923 F.2d 131
UNITED STATES of America, Plaintiff-Appellee,
John David POWERS, Defendant-Appellant.
United States Court of Appeals,
Argued and Submitted Oct. 4, 1990.
Memorandum filed Nov. 21, 1990.
Order and Opinion Filed Jan. 14, 1991.
Allen V. Bowles, Moscow, Idaho, for defendant-appellant.
George W. Breitsameter, Asst. U.S. Atty., Boise, Idaho, for plaintiff-appellee.
Appeal from the United States District Court for the District of Idaho.
Before HUG, and NELSON, Circuit Judges, and CARROLL,* District Judge.
John David Powers (Powers) was indicted for 47 counts of violating the Lacey Act, 16 U.S.C. Sec. 3371, et seq. The separate counts of the indictment allege that Powers did knowingly receive, acquire and transport in interstate commerce wildlife in violation of the law and regulations of Idaho. The case was submitted to a jury and the verdicts of guilty were returned on thirteen counts for violations of 16 U.S.C. Secs. 3372(a)(2)(A), 3373(d)(2) and 18 U.S.C. Sec. 2.1 Regulations D.5(a) of the State of Idaho Outfitters and Guides Board Rules and Regulations was the underlying state law which formed the basis of the Lacey Act violations for which appellant was convicted.2
Standard of Review
Whether the lower court properly interpreted the Lacey Act is a question of law and is reviewed de novo. United States v. Thomas, 887 F.2d 1341, 1343 (9th Cir.1989).
Powers was issued an outfitters license by the Idaho Outfitters and Guides Board (Board) in 1985. The outfitters' license authorized Powers to provide outfitter and guide service (outfitting services) on hunts for deer, elk, cougar, by archery only, in a particular hunting area or game unit. Powers was not licensed to outfit bear in Idaho.
Hunters, unless on a camping pack-in bear hunt, would lodge at Powers' house. The appellant or one of his assistants would transport the hunters to and from the hunting areas. Animals killed on a hunt were transported back to the Powers residence by the appellant or an assistant. Powers maintained a freezer at his residence for storing any game which was killed by his clients.
It is conceded in appellant's brief that in this instance he outfitted a hunt outside the game unit in which he was authorized to conduct hunts by the Board. Most, if not all, of the bears killed by appellant's clients were transported, in whole or in part, out of Idaho, to other states.
It is not disputed that the hunters who used Powers' services obtained the appropriate licenses and tags for the game that they were hunting.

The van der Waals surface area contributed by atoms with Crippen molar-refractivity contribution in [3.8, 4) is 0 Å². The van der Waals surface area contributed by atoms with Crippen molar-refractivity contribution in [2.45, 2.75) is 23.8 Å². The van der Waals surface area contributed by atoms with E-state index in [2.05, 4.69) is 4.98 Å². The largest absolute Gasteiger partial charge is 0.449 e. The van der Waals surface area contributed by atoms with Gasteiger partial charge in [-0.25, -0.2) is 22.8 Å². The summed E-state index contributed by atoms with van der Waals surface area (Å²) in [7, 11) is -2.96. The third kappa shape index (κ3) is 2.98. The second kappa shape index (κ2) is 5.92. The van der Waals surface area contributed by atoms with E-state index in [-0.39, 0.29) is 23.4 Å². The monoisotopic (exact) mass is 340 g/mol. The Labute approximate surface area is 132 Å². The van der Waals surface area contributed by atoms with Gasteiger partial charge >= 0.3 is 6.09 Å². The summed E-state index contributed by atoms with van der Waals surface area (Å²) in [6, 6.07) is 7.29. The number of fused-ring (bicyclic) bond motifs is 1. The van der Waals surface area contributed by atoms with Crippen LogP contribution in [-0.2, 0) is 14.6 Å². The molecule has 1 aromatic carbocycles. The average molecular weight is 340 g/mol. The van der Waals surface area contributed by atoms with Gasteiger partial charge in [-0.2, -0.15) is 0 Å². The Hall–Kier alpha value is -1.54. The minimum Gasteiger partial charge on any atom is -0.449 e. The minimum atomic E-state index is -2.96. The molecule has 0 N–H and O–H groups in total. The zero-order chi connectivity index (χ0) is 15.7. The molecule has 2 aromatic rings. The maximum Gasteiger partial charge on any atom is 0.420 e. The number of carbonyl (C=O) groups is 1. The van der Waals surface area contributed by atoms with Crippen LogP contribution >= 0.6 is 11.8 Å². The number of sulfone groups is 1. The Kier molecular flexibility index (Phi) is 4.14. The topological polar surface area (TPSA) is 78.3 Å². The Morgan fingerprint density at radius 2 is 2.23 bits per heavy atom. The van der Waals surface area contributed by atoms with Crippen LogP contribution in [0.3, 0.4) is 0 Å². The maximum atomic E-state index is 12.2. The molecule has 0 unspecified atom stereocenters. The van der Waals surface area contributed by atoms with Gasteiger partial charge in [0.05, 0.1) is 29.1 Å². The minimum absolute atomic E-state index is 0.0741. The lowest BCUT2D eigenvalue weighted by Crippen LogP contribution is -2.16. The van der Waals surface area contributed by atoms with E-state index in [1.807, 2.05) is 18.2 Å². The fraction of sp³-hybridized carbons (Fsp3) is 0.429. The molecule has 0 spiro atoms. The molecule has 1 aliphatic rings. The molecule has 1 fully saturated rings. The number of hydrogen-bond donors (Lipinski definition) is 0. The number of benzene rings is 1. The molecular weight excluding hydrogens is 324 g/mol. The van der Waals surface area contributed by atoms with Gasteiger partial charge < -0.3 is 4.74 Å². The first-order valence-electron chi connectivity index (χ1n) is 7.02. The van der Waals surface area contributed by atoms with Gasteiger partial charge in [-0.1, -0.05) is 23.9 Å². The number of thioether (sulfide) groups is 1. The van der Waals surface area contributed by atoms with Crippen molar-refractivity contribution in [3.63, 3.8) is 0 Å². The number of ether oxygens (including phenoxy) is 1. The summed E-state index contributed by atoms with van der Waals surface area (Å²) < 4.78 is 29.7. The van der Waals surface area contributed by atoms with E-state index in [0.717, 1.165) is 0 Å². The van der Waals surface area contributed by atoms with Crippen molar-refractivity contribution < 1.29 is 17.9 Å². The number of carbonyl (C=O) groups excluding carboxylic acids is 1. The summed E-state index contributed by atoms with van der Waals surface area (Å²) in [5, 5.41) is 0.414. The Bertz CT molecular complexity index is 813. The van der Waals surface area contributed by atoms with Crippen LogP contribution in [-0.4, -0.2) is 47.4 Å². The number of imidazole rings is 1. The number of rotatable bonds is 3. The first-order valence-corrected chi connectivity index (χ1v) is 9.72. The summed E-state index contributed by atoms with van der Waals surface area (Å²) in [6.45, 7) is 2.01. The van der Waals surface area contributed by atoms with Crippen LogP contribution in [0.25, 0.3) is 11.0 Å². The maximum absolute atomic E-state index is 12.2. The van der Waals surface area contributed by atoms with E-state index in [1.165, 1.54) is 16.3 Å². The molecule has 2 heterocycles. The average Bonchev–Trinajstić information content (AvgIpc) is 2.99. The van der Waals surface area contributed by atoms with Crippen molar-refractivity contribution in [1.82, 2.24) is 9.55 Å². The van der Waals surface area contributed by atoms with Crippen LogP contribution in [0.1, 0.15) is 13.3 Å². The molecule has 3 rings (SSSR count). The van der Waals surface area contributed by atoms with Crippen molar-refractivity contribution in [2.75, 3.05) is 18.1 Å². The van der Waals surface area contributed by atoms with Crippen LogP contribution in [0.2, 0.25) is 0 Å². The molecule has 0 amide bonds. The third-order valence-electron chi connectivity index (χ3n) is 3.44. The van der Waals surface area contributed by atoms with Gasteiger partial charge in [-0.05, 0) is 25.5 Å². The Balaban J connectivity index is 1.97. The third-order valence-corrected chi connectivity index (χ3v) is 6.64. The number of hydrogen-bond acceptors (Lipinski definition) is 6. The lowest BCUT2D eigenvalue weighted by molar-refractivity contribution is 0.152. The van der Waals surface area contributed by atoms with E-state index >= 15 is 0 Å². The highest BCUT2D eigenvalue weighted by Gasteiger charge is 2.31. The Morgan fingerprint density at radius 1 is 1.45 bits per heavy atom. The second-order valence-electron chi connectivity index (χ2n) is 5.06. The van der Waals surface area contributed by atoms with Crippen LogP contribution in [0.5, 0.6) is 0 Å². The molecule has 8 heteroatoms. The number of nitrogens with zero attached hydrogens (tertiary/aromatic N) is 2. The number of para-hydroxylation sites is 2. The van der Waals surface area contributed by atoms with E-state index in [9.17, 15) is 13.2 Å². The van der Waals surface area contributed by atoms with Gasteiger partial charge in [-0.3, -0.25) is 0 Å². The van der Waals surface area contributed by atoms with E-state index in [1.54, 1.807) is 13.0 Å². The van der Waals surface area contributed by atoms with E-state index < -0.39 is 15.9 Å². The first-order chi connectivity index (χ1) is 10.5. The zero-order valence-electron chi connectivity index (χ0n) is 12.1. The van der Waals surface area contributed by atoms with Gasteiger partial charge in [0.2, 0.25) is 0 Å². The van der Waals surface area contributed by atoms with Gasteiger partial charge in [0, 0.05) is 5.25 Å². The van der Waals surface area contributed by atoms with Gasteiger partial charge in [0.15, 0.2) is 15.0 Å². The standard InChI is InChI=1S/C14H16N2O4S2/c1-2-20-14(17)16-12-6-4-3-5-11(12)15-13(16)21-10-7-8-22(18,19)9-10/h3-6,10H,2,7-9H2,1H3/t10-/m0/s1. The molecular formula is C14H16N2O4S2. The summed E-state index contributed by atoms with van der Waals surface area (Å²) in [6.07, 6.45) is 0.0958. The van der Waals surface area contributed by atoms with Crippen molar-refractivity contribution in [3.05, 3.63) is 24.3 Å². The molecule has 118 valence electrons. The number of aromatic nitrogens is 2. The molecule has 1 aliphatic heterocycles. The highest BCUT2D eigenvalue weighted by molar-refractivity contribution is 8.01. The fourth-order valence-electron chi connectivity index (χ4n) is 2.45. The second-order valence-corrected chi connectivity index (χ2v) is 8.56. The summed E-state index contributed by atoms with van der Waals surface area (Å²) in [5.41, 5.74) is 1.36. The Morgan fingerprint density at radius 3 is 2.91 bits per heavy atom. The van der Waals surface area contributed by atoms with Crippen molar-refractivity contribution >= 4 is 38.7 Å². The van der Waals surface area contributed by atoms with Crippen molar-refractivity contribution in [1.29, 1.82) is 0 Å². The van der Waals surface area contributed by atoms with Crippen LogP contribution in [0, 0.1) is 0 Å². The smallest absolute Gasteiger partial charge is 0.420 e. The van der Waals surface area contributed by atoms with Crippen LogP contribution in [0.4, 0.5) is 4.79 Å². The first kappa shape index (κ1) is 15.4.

Appellant argues that sale of outfitting services does not constitute receiving, acquiring, or transporting in interstate commerce wildlife for the purposes of the Lacey Act. Appellant also contends that United States v. Stenberg, 803 F.2d 422 (9th Cir.1986), is controlling and requires reversal of the convictions.
The Lacey Act provides, in pertinent part, that it is unlawful for any person to transport, receive or acquire in interstate commerce any wildlife taken, possessed or transported in violation of any law or regulation of any state. 16 U.S.C. Sec. 3372(a)(2)(A).
Outfitters and Guides Board Regulation D.5, the underlying state law offense supporting Powers' Lacey Act convictions, states:
A license issued by the Board shall specify all activities for which the outfitter or guide is licensed.
a. An outfitter may not conduct any activities not specified on the license, nor outfit in any area ... for which he is not licensed.
This Circuit has held that the Lacey Act's prohibition of the sale of wildlife does not apply to the sale of guiding services or hunting permits. Stenberg, 803 F.2d at 437.3
The issue in Stenberg was "whether the sale either of a hunting license or of guiding services constitutes a 'sale of wildlife' for purposes of the Lacey Act." United States v. Thomas, 887 F.2d 1341, 1345 (9th Cir.1989) (citing Stenberg, 803 F.2d at 435).4 Stenberg, an outfitter, provided a hunter with a permit, which the hunter could not lawfully use, and guided the hunt to a no-hunting zone where an elk was killed. The cape (pelt from the head, neck and shoulders) of the elk was shipped out of state by another person.
In Stenberg, there was no contention that Stenberg literally sold wildlife. The government, in that case, argued that the sale of a hunting license and of guiding services constituted a "sale of wildlife." Stenberg is not controlling in this case inasmuch as Powers was not charged with the sale of wildlife.
Powers was not licensed as an outfitter for bear hunts; thus, in providing the outfitter services he violated Idaho law. The bears were hunted, killed, and taken by means of the services provided by Powers, in violation of Idaho law. Accordingly, Powers' violation of Regulation D.5 is an appropriate underlying State offense to support a Lacey Act conviction. There was clearly sufficient evidence to support the finding that Powers had transported, and assisted others in transporting, parts of the bears in interstate commerce, resulting in a violation of the Lacey Act.
The Honorable Earl H. Carroll, United States District Judge for the District of Arizona, sitting by designation
Seventeen counts against Powers were dismissed during the trial. The jury acquitted appellant of seventeen counts as charged in the indictment
The jury found no violations of the Idaho Fish and Game Regulation 13.04.010,1 alleged in seven counts
In a more recent decision, relied on by the appellee, this Circuit affirmed the conviction of an outfitter who was accused of conspiring to transport or acquire elk taken in violation of Montana law. Thomas, supra. The major distinction between Stenberg and Thomas is that Thomas was charged with conspiracy and therefore as a conspirator could be liable for the criminal acts of all coconspirators. Id